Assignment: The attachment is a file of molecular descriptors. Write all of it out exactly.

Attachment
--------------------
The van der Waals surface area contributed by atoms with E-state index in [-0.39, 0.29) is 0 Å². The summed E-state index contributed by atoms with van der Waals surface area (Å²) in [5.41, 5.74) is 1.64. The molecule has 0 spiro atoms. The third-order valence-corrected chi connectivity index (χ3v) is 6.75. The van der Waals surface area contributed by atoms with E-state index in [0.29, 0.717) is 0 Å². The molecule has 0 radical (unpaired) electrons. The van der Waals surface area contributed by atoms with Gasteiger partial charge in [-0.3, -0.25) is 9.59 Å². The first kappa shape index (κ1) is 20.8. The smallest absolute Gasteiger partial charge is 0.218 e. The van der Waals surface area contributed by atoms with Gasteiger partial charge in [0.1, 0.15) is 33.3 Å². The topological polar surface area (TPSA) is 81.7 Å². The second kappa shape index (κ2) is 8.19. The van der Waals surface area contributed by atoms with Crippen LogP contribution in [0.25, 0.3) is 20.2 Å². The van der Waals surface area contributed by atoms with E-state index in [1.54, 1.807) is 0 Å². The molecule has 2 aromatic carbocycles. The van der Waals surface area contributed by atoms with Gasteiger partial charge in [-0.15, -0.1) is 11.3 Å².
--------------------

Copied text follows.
The van der Waals surface area contributed by atoms with E-state index in [-0.39, 0.29) is 0 Å². The summed E-state index contributed by atoms with van der Waals surface area (Å²) in [5.41, 5.74) is 1.64. The molecule has 0 spiro atoms. The third-order valence-corrected chi connectivity index (χ3v) is 6.75. The van der Waals surface area contributed by atoms with E-state index in [0.29, 0.717) is 0 Å². The molecule has 0 radical (unpaired) electrons. The van der Waals surface area contributed by atoms with Gasteiger partial charge in [-0.3, -0.25) is 9.59 Å². The first kappa shape index (κ1) is 20.8. The smallest absolute Gasteiger partial charge is 0.218 e. The van der Waals surface area contributed by atoms with Gasteiger partial charge in [0.1, 0.15) is 33.3 Å². The topological polar surface area (TPSA) is 81.7 Å². The second kappa shape index (κ2) is 8.19. The van der Waals surface area contributed by atoms with Crippen LogP contribution in [0.25, 0.3) is 20.2 Å². The van der Waals surface area contributed by atoms with E-state index in [1.54, 1.807) is 0 Å². The molecule has 2 aromatic carbocycles. The van der Waals surface area contributed by atoms with Gasteiger partial charge in [-0.15, -0.1) is 11.3 Å².